Creating Accountability

Creating Accountability

In a Positive Discipline seminar, one participant asked me; "How do I create accountability? You see, I've hired somebody whom I thought has good potential. That was 6 months ago and until now I can sense he's not giving his best. While he does his job as expected, the quality is awful and it's causing a lot of delays in his department."

I've been asked this type of concern a lot of times, only in different settings and varying degrees. In all those questions, I gave 3 options for the concerned leaders to ponder and perhaps come up with their own answers:

  • Threaten the employee that it's either "shape up, or ship out."
  • Hold a meeting with the whole department and brainstorm for a solution to improve quality.
  • Call the concerned employee for a one-on-one counseling and discuss the matter privately.

At all times, different answers were given with accompanying justifications (of course, it's necessary to support your theory). From these answers emerge the "favorite" leadership style of the proponent, which makes it easy on my part to do specific interventions with different individuals.

For me to appear wise, I always employ the "there's no right or wrong answer here" tactic (oops, I shouldn't have told you this). But the truth of the matter is, while all answers may deliver positive outcome, there's a better answer than the others.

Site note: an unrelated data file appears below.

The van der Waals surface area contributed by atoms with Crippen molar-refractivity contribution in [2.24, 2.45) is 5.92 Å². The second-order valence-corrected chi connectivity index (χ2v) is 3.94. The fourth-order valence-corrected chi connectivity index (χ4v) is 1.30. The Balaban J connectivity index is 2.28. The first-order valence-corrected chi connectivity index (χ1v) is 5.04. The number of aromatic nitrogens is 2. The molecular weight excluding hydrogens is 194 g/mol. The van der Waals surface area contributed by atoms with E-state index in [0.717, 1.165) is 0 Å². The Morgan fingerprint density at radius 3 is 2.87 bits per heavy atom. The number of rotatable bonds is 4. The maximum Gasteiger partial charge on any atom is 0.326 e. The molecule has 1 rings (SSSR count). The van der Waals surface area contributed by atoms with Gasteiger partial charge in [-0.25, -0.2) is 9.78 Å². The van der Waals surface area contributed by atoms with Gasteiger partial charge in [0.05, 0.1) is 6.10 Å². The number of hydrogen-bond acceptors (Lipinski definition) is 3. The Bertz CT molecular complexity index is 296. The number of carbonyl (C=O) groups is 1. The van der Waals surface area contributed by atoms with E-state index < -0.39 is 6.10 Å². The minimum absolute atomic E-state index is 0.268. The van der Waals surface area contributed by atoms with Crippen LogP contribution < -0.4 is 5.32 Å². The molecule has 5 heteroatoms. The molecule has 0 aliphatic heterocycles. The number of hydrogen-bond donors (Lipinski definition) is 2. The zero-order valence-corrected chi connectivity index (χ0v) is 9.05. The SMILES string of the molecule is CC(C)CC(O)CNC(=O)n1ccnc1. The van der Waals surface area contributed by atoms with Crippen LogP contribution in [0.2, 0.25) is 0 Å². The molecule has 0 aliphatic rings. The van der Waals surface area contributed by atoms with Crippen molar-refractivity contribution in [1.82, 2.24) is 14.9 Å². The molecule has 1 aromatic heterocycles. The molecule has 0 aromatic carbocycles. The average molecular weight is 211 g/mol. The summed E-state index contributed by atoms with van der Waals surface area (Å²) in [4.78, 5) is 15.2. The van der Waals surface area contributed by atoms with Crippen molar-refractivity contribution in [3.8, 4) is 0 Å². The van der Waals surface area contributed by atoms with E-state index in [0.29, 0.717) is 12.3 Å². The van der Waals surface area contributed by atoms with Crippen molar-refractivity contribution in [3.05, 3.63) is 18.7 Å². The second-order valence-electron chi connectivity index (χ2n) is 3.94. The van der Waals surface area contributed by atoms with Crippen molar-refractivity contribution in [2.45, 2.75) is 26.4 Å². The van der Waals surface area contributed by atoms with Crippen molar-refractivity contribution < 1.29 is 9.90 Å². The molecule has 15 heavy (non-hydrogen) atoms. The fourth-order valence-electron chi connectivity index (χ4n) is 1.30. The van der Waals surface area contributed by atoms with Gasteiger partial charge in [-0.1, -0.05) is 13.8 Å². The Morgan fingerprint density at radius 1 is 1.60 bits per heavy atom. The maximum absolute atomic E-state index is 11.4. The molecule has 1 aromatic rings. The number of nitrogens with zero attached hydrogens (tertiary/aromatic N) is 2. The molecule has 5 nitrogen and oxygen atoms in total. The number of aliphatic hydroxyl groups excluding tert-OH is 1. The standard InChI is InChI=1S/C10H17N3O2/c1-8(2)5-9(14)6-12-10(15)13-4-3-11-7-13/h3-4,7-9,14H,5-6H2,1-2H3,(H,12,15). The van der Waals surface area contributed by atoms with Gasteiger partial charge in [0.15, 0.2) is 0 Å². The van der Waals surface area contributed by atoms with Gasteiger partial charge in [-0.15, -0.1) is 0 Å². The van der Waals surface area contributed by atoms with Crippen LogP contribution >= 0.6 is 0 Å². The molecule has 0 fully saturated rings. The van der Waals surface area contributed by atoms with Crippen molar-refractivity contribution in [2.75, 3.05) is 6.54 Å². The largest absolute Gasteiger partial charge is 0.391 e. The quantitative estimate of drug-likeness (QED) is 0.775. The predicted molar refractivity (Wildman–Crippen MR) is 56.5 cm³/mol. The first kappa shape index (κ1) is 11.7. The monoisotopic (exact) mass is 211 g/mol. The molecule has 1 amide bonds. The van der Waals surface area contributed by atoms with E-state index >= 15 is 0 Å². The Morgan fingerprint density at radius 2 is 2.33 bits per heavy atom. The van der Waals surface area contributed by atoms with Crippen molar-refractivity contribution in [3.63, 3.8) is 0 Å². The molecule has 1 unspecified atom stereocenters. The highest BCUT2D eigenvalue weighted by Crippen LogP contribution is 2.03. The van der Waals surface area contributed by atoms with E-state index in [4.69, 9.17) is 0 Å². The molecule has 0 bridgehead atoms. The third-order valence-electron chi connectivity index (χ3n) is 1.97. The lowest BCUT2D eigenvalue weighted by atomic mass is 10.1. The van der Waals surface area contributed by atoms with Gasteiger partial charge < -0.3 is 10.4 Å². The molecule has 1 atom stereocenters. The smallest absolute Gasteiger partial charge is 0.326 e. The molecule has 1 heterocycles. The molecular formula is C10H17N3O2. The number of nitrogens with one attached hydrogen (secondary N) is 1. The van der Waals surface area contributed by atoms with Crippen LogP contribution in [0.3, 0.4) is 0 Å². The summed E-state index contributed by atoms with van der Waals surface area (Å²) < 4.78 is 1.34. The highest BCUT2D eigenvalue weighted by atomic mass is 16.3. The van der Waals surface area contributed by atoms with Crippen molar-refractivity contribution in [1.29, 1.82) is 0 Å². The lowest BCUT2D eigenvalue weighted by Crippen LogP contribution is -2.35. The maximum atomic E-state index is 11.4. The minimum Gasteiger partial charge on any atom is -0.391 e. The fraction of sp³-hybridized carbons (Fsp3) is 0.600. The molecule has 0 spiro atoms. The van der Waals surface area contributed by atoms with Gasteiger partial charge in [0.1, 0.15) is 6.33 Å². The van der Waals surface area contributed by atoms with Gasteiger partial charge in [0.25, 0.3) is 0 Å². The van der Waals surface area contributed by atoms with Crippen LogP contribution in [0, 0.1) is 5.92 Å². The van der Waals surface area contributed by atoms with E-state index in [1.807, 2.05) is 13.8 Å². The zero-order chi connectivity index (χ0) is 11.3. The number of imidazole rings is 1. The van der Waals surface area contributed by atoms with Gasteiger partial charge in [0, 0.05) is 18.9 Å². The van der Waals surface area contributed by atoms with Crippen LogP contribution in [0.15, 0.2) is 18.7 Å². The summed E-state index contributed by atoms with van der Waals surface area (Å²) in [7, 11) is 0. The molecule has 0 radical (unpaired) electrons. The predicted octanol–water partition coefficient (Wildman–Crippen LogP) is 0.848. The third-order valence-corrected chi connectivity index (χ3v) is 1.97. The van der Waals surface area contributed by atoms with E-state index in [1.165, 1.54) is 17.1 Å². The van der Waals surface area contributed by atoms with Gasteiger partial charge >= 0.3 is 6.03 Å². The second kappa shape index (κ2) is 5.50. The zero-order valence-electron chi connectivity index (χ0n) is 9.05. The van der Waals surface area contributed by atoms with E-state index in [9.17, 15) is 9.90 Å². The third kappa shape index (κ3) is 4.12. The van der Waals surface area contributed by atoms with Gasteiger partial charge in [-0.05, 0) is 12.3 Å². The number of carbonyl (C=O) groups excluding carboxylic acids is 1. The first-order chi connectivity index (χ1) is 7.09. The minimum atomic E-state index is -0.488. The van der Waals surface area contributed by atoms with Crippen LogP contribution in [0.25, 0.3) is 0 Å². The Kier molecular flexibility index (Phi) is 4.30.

However, it is not as simple as it seems. Involving a lot of variables as you can expect in the dynamics of human interaction, it also depends on the delivery of the leaders themselves.

Let's make this an interesting, learning experience for all whose quest for learning is still alive . . .

Give me your best shot and we will discuss your answers in the COMMENT section below. Our discusions will be seen by others (for the sake of learning). You need not worry, there's no right or wrong answer here (have I said it before?) . . .

Now the challenge is on and open to all who wish to join.

Hope to hear from you,

ReyM
The Leaders' Ladder

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"Your learning is GUARANTEED!
I bring experience, my best teacher, to our meeting."
— Rey Misoles, CPC – From the Ranks to CEO –
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"The most unequal thing a leader can do is to treat unequals equally . . ."

Your Best Investment

Leadership Development

Leadership Development

"A lot of people want too fast and too high of returns on their investment, instead of just letting the investment work itself." - John Maxwell

How do you compare leadership development to planting a seed?

In my elementary years, I almost failed in one subject – agriculture. You see, when I plant something I want the seed to grow ASAP. To make it happen, I dig it up every day and see if it has grown. I also make sure the surrounding is spotless clean. To ensure no grass grows, I take out the seed and till the soil again, removing all types of grass in the process, and return the seed to its position. This happens every day.

Leadership development is very much akin to planting a seed . . . you must pick the best potential, prepare the environment for learning, and provide proper training.

Few weeks passed, my plant grew very little and remained a seedling while the others were ready for harvest. I wondered why . . . just couldn't understand why a plant so well-taken refused to grow.

Isn't it funny that we experience the same when we do leadership development? We know we've done our best, and yet people just don't seem to grow . . . and we wonder why!

Leadership Development . . .

The Art of Leadership Development is an Art of Sowing (and Reaping)